Shawn(ta) Smith-Cruz views the Critical Race lens as an opportunity of seeing the brokenness in our systems.
Shawn(ta) Smith-Cruz is archiving Black lesbians in theater with a focus on critical race theory.
Shawn(ta) Smith-Cruz views archiving as a way to create an altar for her culture’s history, while discussing the importance of Black voices in queer spaces.
Smith-Cruz is the Associate Dean for the Teaching, Learning, and Engagement subdivision at New York University’s Division of Libraries, as well as a volunteer of the Lesbian Herstory Archives. Her current archival project is named The Rivers of Honey, a cabaret theater featuring women and trans artists of color, which ran from 1998-2016.
Smith-Cruz shared most of her work at the 6th Annual Black Queer Studies Lecture, which was held at CSI on March 28. This work included a large album of photos that she has collected over the years for her project.
“That theater experience itself always had an altar, and it had an altar to Oshun, who was a Yoruba goddess,” said Smith-Cruz. “So I wanted to make the connection between us honoring our ancestors, and us archiving, as one in the same.”
During the lecture, Smith-Cruz delved into the use of critical race theory—a set of ideas holding that racial bias is inherent in many parts of western society—when bringing up the idea that the “Queer Agenda” is racist.
Smith-Cruz claims that queer conversations in the community have largely highlighted a white, Eurocentric perspective.
Past archival work, such as the Salsa Soul Sisters (the first lesbian of color organization in the country), has opened her eyes to how we base queer culture on the white male and female perspective. Additionally, discourse often focuses on the history that was made here in the United States, when Smith-Cruz as well as her colleagues have studied queer history spanning out as far as South Africa and India.
Throughout the years, the voices of the Black queer community have been pushed to the sidelines through the mainstreaming of the queer community, and it isn’t built for people like Smith-Cruz to thrive in.
Through her volunteer work at the Lesbian Herstory Archives, Smith-Cruz has met many young queer women of color. When they ask what the database has in regard to queer people of color, they expect the collection to be very small, or nonexistent.
The Lesbian Herstory Archives, an organization that aims to preserve all lesbian records for future generations, has approximately over 36,490 records available, ranging from videos, to organizational files, to photographs, but it is currently unknown how much of that mentions or centers on Black queer women, who have been integral to the community’s history since the beginning.
Désirée Yael Vester, a volunteer at the Lesbian Herstory Archives since 1994, has been working on a Black Lesbian Archives Database since 2022, as she says the archives does not quantify the collection by demographic. In examining the special collections, periodicals, and subject files at the archives, she has determined that there are a total of 314 collections dedicated to Black lesbians in just those 3 collections so far.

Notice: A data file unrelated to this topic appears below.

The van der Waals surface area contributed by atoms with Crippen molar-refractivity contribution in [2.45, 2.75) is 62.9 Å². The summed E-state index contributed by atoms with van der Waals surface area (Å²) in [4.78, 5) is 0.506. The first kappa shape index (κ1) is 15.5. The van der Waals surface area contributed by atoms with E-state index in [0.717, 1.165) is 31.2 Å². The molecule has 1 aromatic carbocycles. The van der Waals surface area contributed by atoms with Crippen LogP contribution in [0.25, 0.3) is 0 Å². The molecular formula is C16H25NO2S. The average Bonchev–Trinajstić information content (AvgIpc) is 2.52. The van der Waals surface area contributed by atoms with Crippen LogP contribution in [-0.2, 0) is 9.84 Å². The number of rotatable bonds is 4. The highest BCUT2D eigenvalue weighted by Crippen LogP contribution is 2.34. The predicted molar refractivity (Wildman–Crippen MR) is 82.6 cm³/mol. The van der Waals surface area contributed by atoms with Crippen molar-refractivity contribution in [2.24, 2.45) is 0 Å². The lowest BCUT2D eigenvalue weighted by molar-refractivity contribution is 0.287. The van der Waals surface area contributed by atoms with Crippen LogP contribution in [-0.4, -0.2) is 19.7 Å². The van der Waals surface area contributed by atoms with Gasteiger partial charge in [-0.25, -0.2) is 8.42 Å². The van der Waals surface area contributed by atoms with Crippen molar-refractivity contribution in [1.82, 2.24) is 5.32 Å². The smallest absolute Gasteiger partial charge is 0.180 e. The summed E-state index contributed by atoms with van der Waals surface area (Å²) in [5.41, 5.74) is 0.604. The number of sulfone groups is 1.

“I have always been impressed with the diversity of LHA’s collections across race, ethnicity, culture, age, and nationality,” said Vester. “However, it is critical that all archives, special collections and historical societies consider retrospective demographic cataloging of their collections to have a real sense of what they have and to be able to share that information with their community users.”
This sentiment has stuck to many students and staff who attended Smith-Cruz’s lecture, such as Taylor Freeman, a Black queer CSI student who was present at the event.
The idea of critical race theory and how the community isn’t built for someone of Freeman’s identity to thrive stuck out to her the most.
“I’m light skinned, and sometimes the darker skinned side of our community has a way of making you feel left out,” said Freeman. “So when she said this world was designed for me to not thrive in, I felt that because I’m too black for the white community and too white for the black community, so I felt what she was saying in more ways than one.”
Smith-Cruz hopes to give The Rivers of Honey the proper respect it deserves in its archive. She is currently working on getting into contact with previous River of Honey hostesses to conduct an interview with.
She hopes to continue preserving the words of the Black community for everyone to know that they are important to our community’s development.
“What I would love to do is have the ability for people to submit material digitally to the archive,” said Smith-Cruz. “That way we can continue to collect people’s experiences and tell their stories.”
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